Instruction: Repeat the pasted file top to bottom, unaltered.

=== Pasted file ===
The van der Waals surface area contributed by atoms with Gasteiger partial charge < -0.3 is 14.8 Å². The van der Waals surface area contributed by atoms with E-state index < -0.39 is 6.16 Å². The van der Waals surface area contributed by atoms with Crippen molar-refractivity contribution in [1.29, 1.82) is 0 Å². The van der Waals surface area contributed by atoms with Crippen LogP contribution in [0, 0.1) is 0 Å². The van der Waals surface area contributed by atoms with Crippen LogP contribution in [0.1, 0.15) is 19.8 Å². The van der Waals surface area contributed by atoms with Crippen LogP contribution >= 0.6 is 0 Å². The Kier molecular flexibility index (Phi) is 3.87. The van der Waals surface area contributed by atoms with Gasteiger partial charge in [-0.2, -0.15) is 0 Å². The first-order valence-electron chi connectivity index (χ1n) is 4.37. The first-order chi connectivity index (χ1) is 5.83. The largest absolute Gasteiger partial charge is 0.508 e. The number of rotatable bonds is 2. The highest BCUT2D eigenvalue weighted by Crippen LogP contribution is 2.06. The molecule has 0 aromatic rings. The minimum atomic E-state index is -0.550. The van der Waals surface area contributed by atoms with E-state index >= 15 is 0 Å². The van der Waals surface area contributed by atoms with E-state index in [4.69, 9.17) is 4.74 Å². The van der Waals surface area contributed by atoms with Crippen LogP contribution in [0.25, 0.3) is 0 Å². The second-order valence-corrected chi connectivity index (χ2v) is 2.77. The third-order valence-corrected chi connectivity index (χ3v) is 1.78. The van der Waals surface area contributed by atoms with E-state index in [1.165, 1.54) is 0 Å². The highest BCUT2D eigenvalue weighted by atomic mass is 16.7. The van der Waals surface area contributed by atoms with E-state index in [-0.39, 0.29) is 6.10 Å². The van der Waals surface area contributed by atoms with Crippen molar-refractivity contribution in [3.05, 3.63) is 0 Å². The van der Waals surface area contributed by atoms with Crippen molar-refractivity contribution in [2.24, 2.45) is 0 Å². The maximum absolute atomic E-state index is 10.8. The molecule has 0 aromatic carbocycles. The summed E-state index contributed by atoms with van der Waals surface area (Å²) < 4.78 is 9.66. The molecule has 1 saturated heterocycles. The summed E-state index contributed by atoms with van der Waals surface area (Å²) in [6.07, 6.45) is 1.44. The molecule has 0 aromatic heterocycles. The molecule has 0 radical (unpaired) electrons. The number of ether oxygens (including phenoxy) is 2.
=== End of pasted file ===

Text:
The van der Waals surface area contributed by atoms with Gasteiger partial charge < -0.3 is 14.8 Å². The van der Waals surface area contributed by atoms with E-state index < -0.39 is 6.16 Å². The van der Waals surface area contributed by atoms with Crippen molar-refractivity contribution in [1.29, 1.82) is 0 Å². The van der Waals surface area contributed by atoms with Crippen LogP contribution in [0, 0.1) is 0 Å². The van der Waals surface area contributed by atoms with Crippen LogP contribution in [0.1, 0.15) is 19.8 Å². The van der Waals surface area contributed by atoms with Crippen LogP contribution >= 0.6 is 0 Å². The Kier molecular flexibility index (Phi) is 3.87. The van der Waals surface area contributed by atoms with Gasteiger partial charge in [-0.2, -0.15) is 0 Å². The first-order valence-electron chi connectivity index (χ1n) is 4.37. The first-order chi connectivity index (χ1) is 5.83. The largest absolute Gasteiger partial charge is 0.508 e. The number of rotatable bonds is 2. The highest BCUT2D eigenvalue weighted by Crippen LogP contribution is 2.06. The molecule has 0 aromatic rings. The minimum atomic E-state index is -0.550. The van der Waals surface area contributed by atoms with E-state index >= 15 is 0 Å². The van der Waals surface area contributed by atoms with E-state index in [4.69, 9.17) is 4.74 Å². The van der Waals surface area contributed by atoms with Crippen LogP contribution in [0.25, 0.3) is 0 Å². The second-order valence-corrected chi connectivity index (χ2v) is 2.77. The third-order valence-corrected chi connectivity index (χ3v) is 1.78. The van der Waals surface area contributed by atoms with E-state index in [1.165, 1.54) is 0 Å². The highest BCUT2D eigenvalue weighted by atomic mass is 16.7. The van der Waals surface area contributed by atoms with E-state index in [-0.39, 0.29) is 6.10 Å². The van der Waals surface area contributed by atoms with Crippen molar-refractivity contribution in [3.05, 3.63) is 0 Å². The van der Waals surface area contributed by atoms with Crippen molar-refractivity contribution in [2.24, 2.45) is 0 Å². The maximum absolute atomic E-state index is 10.8. The molecule has 0 aromatic carbocycles. The summed E-state index contributed by atoms with van der Waals surface area (Å²) < 4.78 is 9.66. The molecule has 1 saturated heterocycles. The summed E-state index contributed by atoms with van der Waals surface area (Å²) in [6.07, 6.45) is 1.44. The molecule has 0 aromatic heterocycles. The molecule has 0 radical (unpaired) electrons. The number of ether oxygens (including phenoxy) is 2.